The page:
PRLog (Press Release) - Dec. 12, 2012 - Louisville, Kentucky -- The Joe Hayden Real Estate Team has released a new article that details calculating the value of a home. Making an accurate calculation of value is a critical step for home buyers when negotiating for a home.
Oftentimes, home buyers and home sellers confuse value with price, and therefore lose sight of benchmarks that help to protect their best interests. Generally speaking, value is a calculation of the condition, location, desirability, functionality, design, style and any updates or negative issues affecting the subject home. Price is what a ready, willing and able buyer will pay for the home.
Take a moment to read our article on price versus value to gain insight into the difference between the two terms.
Before you can establish a negotiating strategy, you must make a reasonable determination of value. From a home buyer's perspective, an accurate calculation of value will give you a basis from which to work for negotiations.
For example, let's say that you perform your due diligence and determine that the value of a home that interests you is in a range from $175,000 to $178,000. This particular home is listed at $185,500 and your comfortable budget is $172,000.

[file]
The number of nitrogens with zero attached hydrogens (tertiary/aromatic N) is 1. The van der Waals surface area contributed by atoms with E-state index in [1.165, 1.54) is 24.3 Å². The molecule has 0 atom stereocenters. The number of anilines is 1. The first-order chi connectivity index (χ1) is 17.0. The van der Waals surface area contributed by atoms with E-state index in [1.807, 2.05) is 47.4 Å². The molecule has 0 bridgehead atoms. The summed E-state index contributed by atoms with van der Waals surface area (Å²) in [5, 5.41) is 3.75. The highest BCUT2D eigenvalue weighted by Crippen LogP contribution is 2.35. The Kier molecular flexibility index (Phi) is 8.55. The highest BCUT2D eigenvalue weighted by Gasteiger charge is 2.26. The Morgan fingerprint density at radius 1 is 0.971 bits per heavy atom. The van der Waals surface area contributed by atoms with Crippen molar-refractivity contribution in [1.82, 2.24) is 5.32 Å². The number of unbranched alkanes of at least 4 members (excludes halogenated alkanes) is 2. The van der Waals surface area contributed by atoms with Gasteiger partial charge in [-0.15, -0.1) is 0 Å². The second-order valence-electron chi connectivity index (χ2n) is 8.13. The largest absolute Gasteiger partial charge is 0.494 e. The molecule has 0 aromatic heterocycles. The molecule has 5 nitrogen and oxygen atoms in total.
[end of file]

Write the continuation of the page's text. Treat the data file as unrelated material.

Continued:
In this case, it is arguable that the seller is over-priced with their asking price as it is a little out of range of the value. The buyer's desired price is a little lower than the calculated value and therefore may be tough to reach in negotiations.
Since the buyer has made a reasonable determination of value prior to negotiating for the home, they now can structure negotiations to get the price into the range of value. They may also be successful at getting the home at a number that is reasonable for their budget.
If the buyer had failed to calculated value accurately, or even at all, then structuring negotiations becomes much more challenging. In our example, if the buyer calculated the value incorrectly at $171,000, then they may commence negotiations at a price so low that it offends the sellers and damages the negotiating process.
If the buyer calculated the value incorrectly at $182,000, then they run the risk of overpaying for the home. Many times, buyers who make this type of error do not discover the problem until they go to sell.
Calculating value accurately will allow you to set pricing standards for the home, and that will help prevent a significant error or mistake that could cost you dearly.
Visit our website to learn more about how to calculate the value of a home. This will give you the tools you need determine value, set a reasonable price and then negotiate from a position of strength.